Engel Stadium lost track of time Saturday afternoon. No longer overgrown and underappreciated, it briefly returned to being our town's baseball diamond in the rough rather than, roughly speaking, a dump.
"Just a great place," Bob Mollenhauer said as he walked around the crumbling structure's perimeter, somehow ignoring 34 years of decay and decline.
"You'd look out the locker-room windows that summer and you'd see people lined up halfway around the stadium for tickets because there was only one ticket booth. It seemed there were sellouts every night. They cheered us all the time. They never booed us. Chattanooga had the best fans in baseball, bar none."
To be fair, the Lookouts were reborn in 1976, back in Engel for the first time in 21 years, Mollenhauer manning second base for the Oakland A's farm team.
"We were greeted at the airport by hundreds of people when we arrived from spring training," he said. "They were just so happy to have baseball back. Sometimes it seemed as if the whole baseball world was watching Chattanooga that summer."
Mollenhauer and his wife Laurie have been in town this weekend to watch son Dale play second base for the Birmingham Barons against the Lookouts at AT&T Field, as well as help him celebrate his 24th birthday.
Not surprisingly, Dale took one look at Engel and said he was happy not to be playing there.
But that doesn't mean he hasn't enjoyed his father's occasional recollections about the two summers he spent here.
"Just hearing things he would say," said Dale, who played three seasons at East Carolina before turning pro. "The whole atmosphere. The jokes. His teammates. He made it sound fun."
It was fun. And right from the start, when Mark Budaska hit a grand slam on opening day to spark a victory over Charlotte.
"We won the first-half pennant," Mollenhauer said of that first summer. "But they started moving guys up and Montgomery won the second half, then beat us in a one-game playoff here. It ended too soon."
Still, there were so much to enjoy that Mollenhauer said, "I don't think I ever went back to my apartment immediately after a game. There was always somewhere to go, something to do. Everybody was so nice to us."
There also was plenty of entertainment inside Engel not directly related to the score. Like the time a teammate dumped a box of Tide in the whirlpool, turning the whole training room into a bubble bath.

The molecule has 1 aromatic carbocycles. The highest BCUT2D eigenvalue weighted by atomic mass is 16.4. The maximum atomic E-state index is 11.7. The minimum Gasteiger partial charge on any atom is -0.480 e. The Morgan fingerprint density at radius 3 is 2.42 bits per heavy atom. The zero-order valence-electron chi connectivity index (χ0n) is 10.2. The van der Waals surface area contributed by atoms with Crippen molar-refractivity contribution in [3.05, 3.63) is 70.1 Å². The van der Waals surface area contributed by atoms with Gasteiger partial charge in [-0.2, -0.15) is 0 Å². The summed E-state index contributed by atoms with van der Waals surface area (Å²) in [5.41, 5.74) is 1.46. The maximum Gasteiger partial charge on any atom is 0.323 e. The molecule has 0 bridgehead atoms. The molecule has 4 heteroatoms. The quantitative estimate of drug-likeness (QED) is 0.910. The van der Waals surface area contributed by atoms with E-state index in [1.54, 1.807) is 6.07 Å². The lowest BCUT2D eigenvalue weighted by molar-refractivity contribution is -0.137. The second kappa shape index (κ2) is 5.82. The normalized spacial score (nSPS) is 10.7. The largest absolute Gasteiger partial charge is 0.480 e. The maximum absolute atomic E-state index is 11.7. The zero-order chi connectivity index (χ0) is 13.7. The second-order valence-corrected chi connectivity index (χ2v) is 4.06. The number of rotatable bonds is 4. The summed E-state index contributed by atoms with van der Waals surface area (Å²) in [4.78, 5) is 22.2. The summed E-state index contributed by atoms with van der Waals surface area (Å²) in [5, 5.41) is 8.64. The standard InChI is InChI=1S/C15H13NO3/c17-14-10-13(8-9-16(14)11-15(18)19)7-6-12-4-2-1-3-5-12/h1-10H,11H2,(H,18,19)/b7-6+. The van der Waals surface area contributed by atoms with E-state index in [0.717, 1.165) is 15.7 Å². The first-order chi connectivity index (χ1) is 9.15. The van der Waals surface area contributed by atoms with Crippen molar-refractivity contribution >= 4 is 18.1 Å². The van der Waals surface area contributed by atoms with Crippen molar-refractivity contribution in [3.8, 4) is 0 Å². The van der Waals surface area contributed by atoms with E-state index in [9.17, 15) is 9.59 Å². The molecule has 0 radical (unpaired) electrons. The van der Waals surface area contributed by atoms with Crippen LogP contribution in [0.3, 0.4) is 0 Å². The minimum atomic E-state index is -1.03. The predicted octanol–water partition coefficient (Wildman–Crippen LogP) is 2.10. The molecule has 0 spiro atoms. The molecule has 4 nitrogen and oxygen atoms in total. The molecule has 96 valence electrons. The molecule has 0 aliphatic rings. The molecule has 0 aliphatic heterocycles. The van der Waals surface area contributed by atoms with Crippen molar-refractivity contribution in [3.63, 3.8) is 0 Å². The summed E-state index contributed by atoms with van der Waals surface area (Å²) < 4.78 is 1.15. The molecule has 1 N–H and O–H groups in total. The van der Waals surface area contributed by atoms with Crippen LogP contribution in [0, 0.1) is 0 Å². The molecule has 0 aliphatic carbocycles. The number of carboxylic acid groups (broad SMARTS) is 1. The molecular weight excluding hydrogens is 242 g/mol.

Or the night umpire Joe West ejected the organ player for breaking into "Three Blind Mice" after a particularly bad call.
"Only time I ever saw that happen," Mollenhauer said.
A sign that organ music has changed: When Mollenhauer walked to the plate that season, the organist broke into the Obernkirchen Children's Choir classic "Happy Wanderer." When Dale goes to the plate for the Barons, they play the Red Hot Chili Peppers' "Around the World."
Less than a year after that first-half championship season, Mollenhauer called it quits, leaving the team in August to take a three-month hiking and camping trip more than half way around the country through the Tetons and Yellowstone with teammate Dave Hagman.
"I quit the day before Elvis died," he said, recalling Elvis Presley's death on Aug. 16, 1977. "When we were leaving town the next morning I heard one of the disc jockeys say, 'He's gone.' I kind of hoped they were talking about me, but I knew it was Elvis. That whole week, as we drove across the country, all we heard were Elvis songs."
Thirty-three years later, when asked what non-baseball attribute he most cherishes that he's learned from his father, Dale said, "Hiking and outdoors stuff."
But after three months in the wilderness, the elder Mollenhauer was ready to return to academic life, beginning grad school at Boston University. There he met Laurie. Mollenhauer has spent much of the rest of his life in education, mostly fundraising, working for Slippery Rock, Roanoke College and his current employer, Virginia Tech.
Dale is not the only other baseball player in the family. Younger son Brett is currently on scholarship at Radford.
Not that Bob and Laurie necessarily steered either boy toward athletics.
Befitting someone who once turned former News-Free Press sports columnist Mark McCarter onto author Kurt Vonnegut, Mollenhauer ended any successful athletic event for his boys by asking the following question as he tucked them into bed that night: "Now what's more important, your schoolwork or the game?"
Added Dale, "That was always pushed. We were expected to do well in school."
Yet it is baseball that bonds them. Dale spent spring training on the Chicago White Sox roster, being coached by Jeff Cox, who was Bob's Lookouts teammate. Now he's playing his father's position in the Southern League, a child of the north learning to embrace sweet tea, biscuits and gravy and June days in the 90s, much as his New Jersey-born dad once did.
Said the Happy Wanderer as he pulled away from Engel, his heart still stuck on 1976: "It was just a magical year. This place will always be special to me."